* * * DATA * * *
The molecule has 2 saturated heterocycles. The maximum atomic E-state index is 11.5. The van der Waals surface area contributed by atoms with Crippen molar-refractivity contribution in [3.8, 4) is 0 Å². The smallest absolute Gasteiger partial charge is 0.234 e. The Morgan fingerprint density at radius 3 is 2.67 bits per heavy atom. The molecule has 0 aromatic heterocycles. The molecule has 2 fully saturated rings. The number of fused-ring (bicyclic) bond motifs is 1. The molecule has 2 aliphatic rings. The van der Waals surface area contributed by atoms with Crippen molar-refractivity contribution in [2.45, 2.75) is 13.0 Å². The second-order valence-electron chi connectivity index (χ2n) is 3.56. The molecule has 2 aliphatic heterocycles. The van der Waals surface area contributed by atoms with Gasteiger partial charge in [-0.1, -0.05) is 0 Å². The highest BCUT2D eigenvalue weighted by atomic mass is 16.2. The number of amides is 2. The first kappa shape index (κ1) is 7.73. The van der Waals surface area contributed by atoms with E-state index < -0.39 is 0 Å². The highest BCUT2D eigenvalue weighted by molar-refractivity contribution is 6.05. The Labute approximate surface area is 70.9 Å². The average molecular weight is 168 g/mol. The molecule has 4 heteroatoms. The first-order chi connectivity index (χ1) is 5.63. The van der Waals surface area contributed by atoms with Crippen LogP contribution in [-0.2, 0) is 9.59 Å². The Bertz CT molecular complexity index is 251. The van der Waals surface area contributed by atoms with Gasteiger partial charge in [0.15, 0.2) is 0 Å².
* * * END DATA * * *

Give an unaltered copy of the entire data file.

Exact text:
The molecule has 2 saturated heterocycles. The maximum atomic E-state index is 11.5. The van der Waals surface area contributed by atoms with Crippen molar-refractivity contribution in [3.8, 4) is 0 Å². The smallest absolute Gasteiger partial charge is 0.234 e. The Morgan fingerprint density at radius 3 is 2.67 bits per heavy atom. The molecule has 0 aromatic heterocycles. The molecule has 2 fully saturated rings. The number of fused-ring (bicyclic) bond motifs is 1. The molecule has 2 aliphatic rings. The van der Waals surface area contributed by atoms with Crippen molar-refractivity contribution in [2.45, 2.75) is 13.0 Å². The second-order valence-electron chi connectivity index (χ2n) is 3.56. The molecule has 2 aliphatic heterocycles. The van der Waals surface area contributed by atoms with Gasteiger partial charge in [-0.1, -0.05) is 0 Å². The highest BCUT2D eigenvalue weighted by atomic mass is 16.2. The number of amides is 2. The first kappa shape index (κ1) is 7.73. The van der Waals surface area contributed by atoms with E-state index < -0.39 is 0 Å². The highest BCUT2D eigenvalue weighted by molar-refractivity contribution is 6.05. The Labute approximate surface area is 70.9 Å². The average molecular weight is 168 g/mol. The molecule has 4 heteroatoms. The first-order chi connectivity index (χ1) is 5.63. The van der Waals surface area contributed by atoms with Crippen LogP contribution in [-0.2, 0) is 9.59 Å². The Bertz CT molecular complexity index is 251. The van der Waals surface area contributed by atoms with Gasteiger partial charge in [0.15, 0.2) is 0 Å².